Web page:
Antibiotics are powerful medicines that can help treat bacterial infections. However, antibiotics can also cause side effects that may make you feel worse than your original illness, including nausea and vomiting. In some cases, you might also experience diarrhea or yeast infection from taking antibiotics. This is because antibiotics kill good bacteria in your body along with the bad bacteria that cause illnesses like strep throat or pneumonia. The good news is there are some foods you should avoid when taking antibiotics so they don’t irritate your stomach even further or lead to other health problems down the road.
What are Antibiotics?
Antibiotics are medications that kill or slow the growth of bacteria. They can be taken orally (by mouth) or by injection, depending on the infection and our doctor’s instructions.
Antibiotics don’t work against viruses, which cause colds and flu. They also won’t help us get better if we have a virus that causes diarrhea, such as rotavirus or norovirus; these infections must run their course before we’ll start to feel better.
If we have an infection caused by a virus, antibiotics won’t cure it—but they might make it easier for our body to fight off the illness: For example, antibiotics might prevent an ear infection from spreading into our eardrum or sinuses.
What is the use of Antibiotics?
Antibiotics are drugs that kill or stop the growth of bacteria. They do not work against viruses such as colds and flu, which are caused by viruses. Antibiotics can be used to treat bacterial infections such as tonsillitis, ear infections, and urinary tract infections.
They can also be used to treat acne because bacteria called Propionibacterium acnes infect follicles in the skin, which leads to inflammation and pimples (pimples).
Foods you avoid when you’re taking antibiotics
Sugary foods are a no-no because they can cause diarrhea and nausea, exacerbating antibiotics’ already unpleasant side effects. They also may cause heartburn or stomach ache when you’re taking antibiotics, so it’s best to avoid them altogether until you are feeling better.
Fiber-rich foods may best be avoided while on antibiotics. Fiber slows down the absorption of the drug, which means more of it can remain in your gut after you’ve eaten. This can cause bacteria to become resistant to antibiotics and reduce their effectiveness against future infections.
Fiber-rich foods include fruits and vegetables, whole grains, nuts, and seeds. Examples include apples, apricots, broccoli, carrots, corn (kernels), green beans (with pods), peas (in pods or shelled), potatoes (with skin) sweet potatoes (with skin).
Alcohol can cause diarrhea, nausea, and vomiting. Drinking alcohol while taking antibiotics can also increase the risk of bleeding, especially when you’re taking an antibiotic called ciprofloxacin (Cipro). In addition, it can increase the risk of kidney problems in some people who take metronidazole (Flagyl) for a long time or in high doses. Also watch out for liver damage if you are drinking alcohol while taking acetaminophen (Tylenol), as both alcohol and acetaminophen are processed by the liver.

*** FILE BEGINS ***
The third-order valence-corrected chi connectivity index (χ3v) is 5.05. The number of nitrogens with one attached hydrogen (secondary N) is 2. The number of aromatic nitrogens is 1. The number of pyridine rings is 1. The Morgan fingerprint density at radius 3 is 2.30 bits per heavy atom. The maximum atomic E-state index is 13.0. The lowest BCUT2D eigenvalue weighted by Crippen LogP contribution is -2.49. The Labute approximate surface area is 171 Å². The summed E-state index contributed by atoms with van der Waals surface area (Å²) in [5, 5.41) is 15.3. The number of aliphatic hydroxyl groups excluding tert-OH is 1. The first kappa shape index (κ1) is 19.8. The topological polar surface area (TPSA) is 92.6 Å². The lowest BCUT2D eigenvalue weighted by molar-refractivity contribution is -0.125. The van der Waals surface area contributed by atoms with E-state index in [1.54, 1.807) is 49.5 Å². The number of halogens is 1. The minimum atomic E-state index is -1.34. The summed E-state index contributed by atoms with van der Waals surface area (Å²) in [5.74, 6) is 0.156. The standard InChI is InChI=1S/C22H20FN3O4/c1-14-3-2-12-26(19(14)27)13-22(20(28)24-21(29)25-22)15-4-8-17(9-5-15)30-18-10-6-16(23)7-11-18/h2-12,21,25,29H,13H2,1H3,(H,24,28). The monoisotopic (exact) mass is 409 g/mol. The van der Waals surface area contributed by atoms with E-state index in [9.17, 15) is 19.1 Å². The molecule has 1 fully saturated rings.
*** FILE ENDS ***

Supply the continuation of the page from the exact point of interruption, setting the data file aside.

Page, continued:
Dairy products, such as milk, cheese, and yogurt, can also affect the absorption of antibiotics. Taking these products at the same time as an antibiotic may reduce the drug’s effect on our infection.
If we have stomach upset from eating dairy products it can make us feel sicker with diarrhea or vomiting.
Dairy products are high in fat and calories and some people have an intolerance to lactose. If we suffer from lactose intolerance, we should try switching to low-lactose or lactose-free alternatives such as soy milk or rice milk instead of cow’s milk when taking antibiotics.
Grapefruit contains a substance called furanocoumarins that can interfere with the way your body breaks down certain medications. If you take a prescription drug and eat grapefruit, it could increase the amount of medication in your bloodstream and cause an overdose.
If you take a prescription drug, ask your pharmacist if it can be taken with grapefruit before having any grapefruits or other foods containing furanocoumarins. Some people may have health issues from eating too much grapefruit so you should discuss this with your doctor or pharmacist for more information about what’s safe for you to eat during treatment.
Foods rich in calcium
Calcium is an important nutrient for maintaining healthy bones and teeth. If we’re taking antibiotics, however, it’s advised that we should avoid eating calcium-rich foods because they could upset our stomach and make it hard for us to digest food properly.
Other good sources of calcium include dark leafy greens like broccoli or kale; sardines canned with bones; nuts such as almonds and sesame seeds; tofu processed with calcium sulfate; legumes (such as soybeans) processed with calcium sulfate or other additives that enhance their nutritional value while preserving the protein content; some juices fortified with calcium carbonate.
Caffeine can interfere with the absorption of antibiotics, which could cause us to need a higher dose. In addition, caffeine is associated with diarrhea and heartburn. It also causes nausea and vomiting in some people, so it’s best that we should avoid caffeinated beverages while taking an antibiotic.
Remember, antibiotics are powerful drugs. If you’re taking them, it’s important that we should be careful about what we eat. The foods listed above may not cause an allergic reaction or interfere with your antibiotic treatment, but they could cause other problems like diarrhea or upset stomach. As always, speak with your doctor if you have concerns about the food choices that are right for you.